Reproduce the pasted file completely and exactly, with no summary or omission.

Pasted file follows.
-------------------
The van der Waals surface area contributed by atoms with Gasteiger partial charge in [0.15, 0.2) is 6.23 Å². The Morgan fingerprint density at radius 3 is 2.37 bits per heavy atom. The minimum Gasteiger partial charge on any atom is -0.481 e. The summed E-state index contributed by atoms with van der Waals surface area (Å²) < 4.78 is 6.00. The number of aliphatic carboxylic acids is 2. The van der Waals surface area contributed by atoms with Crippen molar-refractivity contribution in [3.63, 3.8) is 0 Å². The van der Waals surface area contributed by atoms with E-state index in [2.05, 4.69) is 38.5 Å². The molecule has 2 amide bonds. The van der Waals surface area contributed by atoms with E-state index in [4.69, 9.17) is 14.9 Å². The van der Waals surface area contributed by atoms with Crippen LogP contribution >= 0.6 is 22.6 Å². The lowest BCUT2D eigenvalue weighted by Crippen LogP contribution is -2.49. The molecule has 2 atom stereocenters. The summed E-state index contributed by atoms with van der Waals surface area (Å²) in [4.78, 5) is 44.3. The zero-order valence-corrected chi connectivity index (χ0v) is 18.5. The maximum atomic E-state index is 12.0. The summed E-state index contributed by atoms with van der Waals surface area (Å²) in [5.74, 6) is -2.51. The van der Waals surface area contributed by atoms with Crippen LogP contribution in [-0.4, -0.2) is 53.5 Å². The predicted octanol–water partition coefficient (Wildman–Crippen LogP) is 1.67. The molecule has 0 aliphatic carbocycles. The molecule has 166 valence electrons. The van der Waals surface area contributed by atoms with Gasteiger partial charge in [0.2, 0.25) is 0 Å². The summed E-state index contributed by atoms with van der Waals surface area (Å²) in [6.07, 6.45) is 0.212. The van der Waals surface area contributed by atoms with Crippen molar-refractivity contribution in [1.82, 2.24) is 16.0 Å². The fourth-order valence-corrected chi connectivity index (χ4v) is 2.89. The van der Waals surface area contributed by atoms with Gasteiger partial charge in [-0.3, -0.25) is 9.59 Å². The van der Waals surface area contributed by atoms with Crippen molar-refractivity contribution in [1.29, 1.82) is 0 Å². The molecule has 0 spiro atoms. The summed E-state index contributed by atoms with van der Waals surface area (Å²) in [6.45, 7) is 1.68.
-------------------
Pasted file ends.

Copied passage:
The van der Waals surface area contributed by atoms with Gasteiger partial charge in [0.15, 0.2) is 6.23 Å². The Morgan fingerprint density at radius 3 is 2.37 bits per heavy atom. The minimum Gasteiger partial charge on any atom is -0.481 e. The summed E-state index contributed by atoms with van der Waals surface area (Å²) < 4.78 is 6.00. The number of aliphatic carboxylic acids is 2. The van der Waals surface area contributed by atoms with Crippen molar-refractivity contribution in [3.63, 3.8) is 0 Å². The van der Waals surface area contributed by atoms with E-state index in [2.05, 4.69) is 38.5 Å². The molecule has 2 amide bonds. The van der Waals surface area contributed by atoms with E-state index in [4.69, 9.17) is 14.9 Å². The van der Waals surface area contributed by atoms with Crippen LogP contribution >= 0.6 is 22.6 Å². The lowest BCUT2D eigenvalue weighted by Crippen LogP contribution is -2.49. The molecule has 2 atom stereocenters. The summed E-state index contributed by atoms with van der Waals surface area (Å²) in [4.78, 5) is 44.3. The zero-order valence-corrected chi connectivity index (χ0v) is 18.5. The maximum atomic E-state index is 12.0. The summed E-state index contributed by atoms with van der Waals surface area (Å²) in [5.74, 6) is -2.51. The van der Waals surface area contributed by atoms with Crippen LogP contribution in [-0.4, -0.2) is 53.5 Å². The predicted octanol–water partition coefficient (Wildman–Crippen LogP) is 1.67. The molecule has 0 aliphatic carbocycles. The molecule has 166 valence electrons. The van der Waals surface area contributed by atoms with Gasteiger partial charge in [0.2, 0.25) is 0 Å². The summed E-state index contributed by atoms with van der Waals surface area (Å²) in [6.07, 6.45) is 0.212. The van der Waals surface area contributed by atoms with Crippen molar-refractivity contribution in [1.82, 2.24) is 16.0 Å². The fourth-order valence-corrected chi connectivity index (χ4v) is 2.89. The van der Waals surface area contributed by atoms with Gasteiger partial charge in [-0.3, -0.25) is 9.59 Å². The van der Waals surface area contributed by atoms with Crippen molar-refractivity contribution in [1.29, 1.82) is 0 Å². The molecule has 0 spiro atoms. The summed E-state index contributed by atoms with van der Waals surface area (Å²) in [6.45, 7) is 1.68.